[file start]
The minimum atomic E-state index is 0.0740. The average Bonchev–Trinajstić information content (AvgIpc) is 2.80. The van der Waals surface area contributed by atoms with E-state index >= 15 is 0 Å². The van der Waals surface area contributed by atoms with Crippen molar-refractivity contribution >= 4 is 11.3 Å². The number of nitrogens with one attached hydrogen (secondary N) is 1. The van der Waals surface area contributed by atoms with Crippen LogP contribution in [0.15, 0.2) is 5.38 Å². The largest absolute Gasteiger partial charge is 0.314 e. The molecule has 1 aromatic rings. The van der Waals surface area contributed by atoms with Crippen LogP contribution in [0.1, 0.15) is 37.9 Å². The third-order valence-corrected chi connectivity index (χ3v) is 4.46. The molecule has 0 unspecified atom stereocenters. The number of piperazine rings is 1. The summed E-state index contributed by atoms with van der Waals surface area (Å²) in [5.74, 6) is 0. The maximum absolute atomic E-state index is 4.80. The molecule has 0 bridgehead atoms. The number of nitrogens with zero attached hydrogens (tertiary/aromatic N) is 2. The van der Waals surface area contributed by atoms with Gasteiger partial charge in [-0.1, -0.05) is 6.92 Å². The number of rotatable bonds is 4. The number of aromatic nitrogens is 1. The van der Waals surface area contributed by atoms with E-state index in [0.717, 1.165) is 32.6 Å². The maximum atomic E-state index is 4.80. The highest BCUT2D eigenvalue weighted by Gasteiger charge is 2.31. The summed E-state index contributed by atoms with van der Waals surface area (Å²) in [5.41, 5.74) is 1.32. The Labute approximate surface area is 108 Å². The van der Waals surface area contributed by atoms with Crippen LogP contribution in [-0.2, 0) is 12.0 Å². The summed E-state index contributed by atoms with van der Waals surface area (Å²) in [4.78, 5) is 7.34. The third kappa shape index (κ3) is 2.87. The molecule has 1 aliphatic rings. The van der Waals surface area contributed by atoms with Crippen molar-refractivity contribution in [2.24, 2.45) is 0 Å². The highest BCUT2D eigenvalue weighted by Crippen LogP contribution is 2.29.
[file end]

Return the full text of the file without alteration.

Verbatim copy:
The minimum atomic E-state index is 0.0740. The average Bonchev–Trinajstić information content (AvgIpc) is 2.80. The van der Waals surface area contributed by atoms with E-state index >= 15 is 0 Å². The van der Waals surface area contributed by atoms with Crippen molar-refractivity contribution >= 4 is 11.3 Å². The number of nitrogens with one attached hydrogen (secondary N) is 1. The van der Waals surface area contributed by atoms with Crippen LogP contribution in [0.15, 0.2) is 5.38 Å². The largest absolute Gasteiger partial charge is 0.314 e. The molecule has 1 aromatic rings. The van der Waals surface area contributed by atoms with Crippen LogP contribution in [0.1, 0.15) is 37.9 Å². The third-order valence-corrected chi connectivity index (χ3v) is 4.46. The molecule has 0 unspecified atom stereocenters. The number of piperazine rings is 1. The summed E-state index contributed by atoms with van der Waals surface area (Å²) in [5.74, 6) is 0. The maximum absolute atomic E-state index is 4.80. The molecule has 0 bridgehead atoms. The number of nitrogens with zero attached hydrogens (tertiary/aromatic N) is 2. The van der Waals surface area contributed by atoms with Gasteiger partial charge in [-0.1, -0.05) is 6.92 Å². The number of rotatable bonds is 4. The number of aromatic nitrogens is 1. The van der Waals surface area contributed by atoms with E-state index in [0.717, 1.165) is 32.6 Å². The maximum atomic E-state index is 4.80. The highest BCUT2D eigenvalue weighted by Gasteiger charge is 2.31. The summed E-state index contributed by atoms with van der Waals surface area (Å²) in [5.41, 5.74) is 1.32. The Labute approximate surface area is 108 Å². The van der Waals surface area contributed by atoms with Crippen LogP contribution in [-0.2, 0) is 12.0 Å². The summed E-state index contributed by atoms with van der Waals surface area (Å²) in [4.78, 5) is 7.34. The third kappa shape index (κ3) is 2.87. The molecule has 1 aliphatic rings. The van der Waals surface area contributed by atoms with Crippen molar-refractivity contribution in [2.24, 2.45) is 0 Å². The highest BCUT2D eigenvalue weighted by Crippen LogP contribution is 2.29.